My wonder for all things in nature was really fostered by my Grandparents. I spent many weekends with them as both my parents worked a different type of job, not your regular nine to five. Dad was a Police Officer and Mom was a nurse who was still attending college to further her degree. When they were working or maybe just needed a break, I was dropped at my Grandparents for an outdoor adventure.
Hiking may be on tap for the day. The Delaware Water Gap was one of their favorite spots to take me. My Grandpa would park the truck on the side of the road and we’d walk up the slope a ways before the tell tale trail markers would begin to show up attached to the trees. Little bits of hard plastic stapled to the trees or sometimes a piece of colorful plastic tied around the trunk would mark our path up the side of the mountain. My Grandpa carried a knapsack that had a few items that never changed, a little blue plastic cup, a tiny salt shaker with a lid and a pocket knife. He would bend in the stream and lower the blue cup and fill it with the coldest, clearest water I can remember drinking. When we reached the summit a small picnic would be assembled. Hard boiled eggs, granola bars and, if I was lucky, hot dogs and marshmallows. I am sure fires were not permitted, but a small one was sometimes built to cook our hot dogs and roast our marshmallows. There was never a finer view, gazing at the Delaware River below, munching my hot dog on a stick with my feet dangling over the rock edge, nothing finer.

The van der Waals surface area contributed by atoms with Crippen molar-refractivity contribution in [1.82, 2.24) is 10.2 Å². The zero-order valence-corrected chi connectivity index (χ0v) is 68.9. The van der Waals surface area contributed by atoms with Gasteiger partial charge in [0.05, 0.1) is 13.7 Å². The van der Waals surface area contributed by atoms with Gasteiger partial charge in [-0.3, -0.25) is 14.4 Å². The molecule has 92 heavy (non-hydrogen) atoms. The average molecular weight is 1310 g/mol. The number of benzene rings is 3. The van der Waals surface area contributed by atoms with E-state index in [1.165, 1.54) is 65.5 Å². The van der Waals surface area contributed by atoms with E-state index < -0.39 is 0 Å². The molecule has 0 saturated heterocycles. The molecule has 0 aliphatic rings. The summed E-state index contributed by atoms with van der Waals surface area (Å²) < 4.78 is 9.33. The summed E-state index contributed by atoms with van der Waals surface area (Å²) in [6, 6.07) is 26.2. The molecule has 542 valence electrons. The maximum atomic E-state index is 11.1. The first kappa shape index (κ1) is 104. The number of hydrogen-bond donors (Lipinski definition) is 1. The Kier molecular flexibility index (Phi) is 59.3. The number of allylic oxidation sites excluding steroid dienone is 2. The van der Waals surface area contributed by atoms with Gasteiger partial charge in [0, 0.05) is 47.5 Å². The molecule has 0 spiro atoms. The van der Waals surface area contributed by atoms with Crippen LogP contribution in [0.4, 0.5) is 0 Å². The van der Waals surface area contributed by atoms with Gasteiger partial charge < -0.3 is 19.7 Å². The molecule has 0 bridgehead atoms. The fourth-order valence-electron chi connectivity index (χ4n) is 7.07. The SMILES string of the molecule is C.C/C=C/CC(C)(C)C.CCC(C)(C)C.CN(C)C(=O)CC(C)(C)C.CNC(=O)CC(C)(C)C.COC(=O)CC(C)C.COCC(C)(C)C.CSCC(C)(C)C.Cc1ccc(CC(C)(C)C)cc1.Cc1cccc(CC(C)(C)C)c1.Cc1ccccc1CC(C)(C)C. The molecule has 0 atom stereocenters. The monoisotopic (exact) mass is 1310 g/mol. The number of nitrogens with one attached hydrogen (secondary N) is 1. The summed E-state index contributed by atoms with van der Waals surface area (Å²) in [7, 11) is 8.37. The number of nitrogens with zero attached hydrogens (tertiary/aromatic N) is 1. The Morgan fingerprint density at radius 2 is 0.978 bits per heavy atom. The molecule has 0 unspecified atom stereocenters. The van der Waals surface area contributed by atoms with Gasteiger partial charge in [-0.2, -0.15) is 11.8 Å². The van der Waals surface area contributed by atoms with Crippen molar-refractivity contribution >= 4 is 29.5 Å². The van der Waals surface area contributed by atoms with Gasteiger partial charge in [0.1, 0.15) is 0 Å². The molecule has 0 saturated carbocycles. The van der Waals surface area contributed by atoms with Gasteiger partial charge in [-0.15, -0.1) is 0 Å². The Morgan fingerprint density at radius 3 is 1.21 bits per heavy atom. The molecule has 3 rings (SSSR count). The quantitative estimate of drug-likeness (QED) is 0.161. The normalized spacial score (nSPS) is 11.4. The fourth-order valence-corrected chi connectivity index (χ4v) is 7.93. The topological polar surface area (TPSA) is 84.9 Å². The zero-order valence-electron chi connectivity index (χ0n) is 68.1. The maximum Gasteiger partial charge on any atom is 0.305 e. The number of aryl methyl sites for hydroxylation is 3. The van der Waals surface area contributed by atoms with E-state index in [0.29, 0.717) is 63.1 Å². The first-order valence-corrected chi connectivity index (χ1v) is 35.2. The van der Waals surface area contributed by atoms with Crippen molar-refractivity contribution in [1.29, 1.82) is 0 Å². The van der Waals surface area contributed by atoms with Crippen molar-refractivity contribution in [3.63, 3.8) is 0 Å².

Other days my Grandparents would take me out in their canoe. The Delaware Raritan Canal system is not too far from their house. I knew I was in for a treat when we pulled up to their house and the canoe was loaded on top of Grandpa John’s truck. There was a little life vest just my size and a small square cushion for me to sit on the bottom of the canoe. We would head over to Bound Brook to drop in and paddle down the canal to Colonial Park. There was a boat slip there, where we could tie up the canoe. A little zoo used to be at the park with peacocks and monkeys, you can still find the old buildings down by the canal. The Rose Garden was my Grandmother’s favorite. She would point out the different flowers to me and name them, her knowledge had no bounds in the garden.
When our fun in the park was done, we would pack up our things and head back to the canoe. It was a short paddle home with many birds to be pointed out and plants to be identified on the way home. I was tired by now, with my head lazily resting on the side of the canoe, my fingers drifting in the water. The water was cold and crisp with greens reeds dancing in the sunlight. “Grandpa?”, I would say. “Why is your name painted upside down on your canoe?”. The bright red letters wobbling in the water as I stared at them. He smiled as he thought for a moment. “Because, fish read upside down.”
Many years went by and I must confess, I truly believed fish read upside down. One day, when I was much older, I was walking by that old canoe. I saw “JOHN” clearly painted right side up on the side of the boat, resting on top of the canoe stand in the backyard. I stopped and looked at that canoe and laughed and laughed. Grandpa John was awesome!